Below you can browse some FAQ about the International Business programme.
Research universities focus on the 'why', whereas Applied Sciences focus on the 'how'. At Applied Science universities you can expect to do more group projects as well as a profession-oriented education.
Project work is core to our education style, of course, there are individual courses and assessments but students should expect to do quite a bit of project work throughout the programme.
The year is split into two semesters, within each semester there are 2 blocks, so 4 blocks within the year. Each block consists of 8 weeks of classes followed by an exam period.
Almost all of the exams are integrated exams, which means that one exam is comprised of more subjects in one (eg. Finance & Accounting; Law; Economics, Logistics, etc).
Exams occur after the completion of each block. There are 4 blocks within the year.
The very minimum of credits that you must have at the end of the first year is 48 of 60 credits. If you have less, then you will receive a negative BSR at the end of your first year, unless we can establish certain personal circumstances. A negative BSR means that you have to end your studies at the Rotterdam University of Applied Sciences.
Classes are kept to a maximum of 30. This way students can have an interactive learning experience and get to know and understand how their classmates work.
The book list is published on the RBS page within HINT (out intranet system). Once students apply they should receive their HINT log in details. Usually, a couple of months before the programme starts the books are published.
The fast track is a more intensive version of the normal 4-year programme, we combine the first two years into one, therefore in year 2, you are already expected to go out on an internship. Students who want to challenge themselves should look into whether they are applicable for this programme.
There are many facilities for the students. There are plenty of work areas for the students, caféteria and project rooms.
You will select one language to study, however, international students will need to choose Dutch for their elective if they decide on another core language choice. At the end of year 1, you can decide whether to continue with the language (commerce track) or stop the language.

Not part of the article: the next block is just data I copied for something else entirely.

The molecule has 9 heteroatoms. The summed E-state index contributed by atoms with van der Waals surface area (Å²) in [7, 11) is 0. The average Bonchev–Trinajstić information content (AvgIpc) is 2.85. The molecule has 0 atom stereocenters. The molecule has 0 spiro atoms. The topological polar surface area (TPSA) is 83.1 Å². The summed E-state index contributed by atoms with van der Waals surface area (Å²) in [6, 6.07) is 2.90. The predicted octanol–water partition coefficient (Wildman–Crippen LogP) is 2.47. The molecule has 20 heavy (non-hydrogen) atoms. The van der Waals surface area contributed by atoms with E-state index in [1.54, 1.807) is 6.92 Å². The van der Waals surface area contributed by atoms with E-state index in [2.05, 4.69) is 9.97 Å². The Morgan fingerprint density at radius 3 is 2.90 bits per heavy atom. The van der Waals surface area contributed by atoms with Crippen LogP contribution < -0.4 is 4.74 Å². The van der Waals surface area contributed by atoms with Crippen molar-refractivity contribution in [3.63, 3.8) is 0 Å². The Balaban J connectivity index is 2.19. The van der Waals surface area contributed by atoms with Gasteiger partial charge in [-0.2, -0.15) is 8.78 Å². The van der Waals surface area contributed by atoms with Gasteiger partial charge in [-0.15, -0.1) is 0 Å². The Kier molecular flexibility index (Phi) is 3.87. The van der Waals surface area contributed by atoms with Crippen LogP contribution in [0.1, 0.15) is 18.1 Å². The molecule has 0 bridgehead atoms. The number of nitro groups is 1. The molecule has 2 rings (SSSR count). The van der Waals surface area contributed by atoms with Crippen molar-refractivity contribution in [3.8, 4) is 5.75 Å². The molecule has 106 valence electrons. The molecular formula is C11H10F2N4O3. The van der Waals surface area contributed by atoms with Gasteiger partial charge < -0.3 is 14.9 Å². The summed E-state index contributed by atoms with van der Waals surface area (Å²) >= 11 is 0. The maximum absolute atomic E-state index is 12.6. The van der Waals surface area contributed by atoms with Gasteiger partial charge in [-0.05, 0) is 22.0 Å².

Yes, we offer the commerce specialisation which is our language track for international business. Within this track you will follow one language and complete an internship and exchange abroad in a country which speaks your chosen language.
The languages you can choose from are: Dutch, French, German, Indonesian (Bahasa Indonesia), Mandarin, Korean, Vietnamese, Japanese, Spanish or Russian.
A minor is a specialisation programme you can take in year 3 or 4. You can choose to either do a specialisation minor here in Rotterdam or spend a semester abroad at a partner university. RUAS has a broad network of partner universities all over the world.
Students go on an internship during the 3rd year. There are many networks students can use as well as speaking with students in the year above them who have just come back.
Your internship destination can be influenced by your specialisation choice. If you choose Commerce then you will be required to go on your internship to a country that speaks the language you selected. If you choose any of the other 3 specialisations then you are free to go anywhere in the world. You just need to find a company that meets the requirements of the internship.
The University has university partners all over the world. For a complete list, you can contact the Exchange team at CoIA firstname.lastname@example.org
The Rotterdam Business School has limited scholarships associated with external partners. For more information please follow this link.
Of course, at the Centre of International Affairs, there is a housing officer who is there to assist you in find accommodation, we recommend visiting our website first though
Yes, there is the Erasmus Sport Centre at the Kralingse Zoom location where you can partake in over 50 different sporting associations. There are also numerous gyms and sporting clubs students go to within the city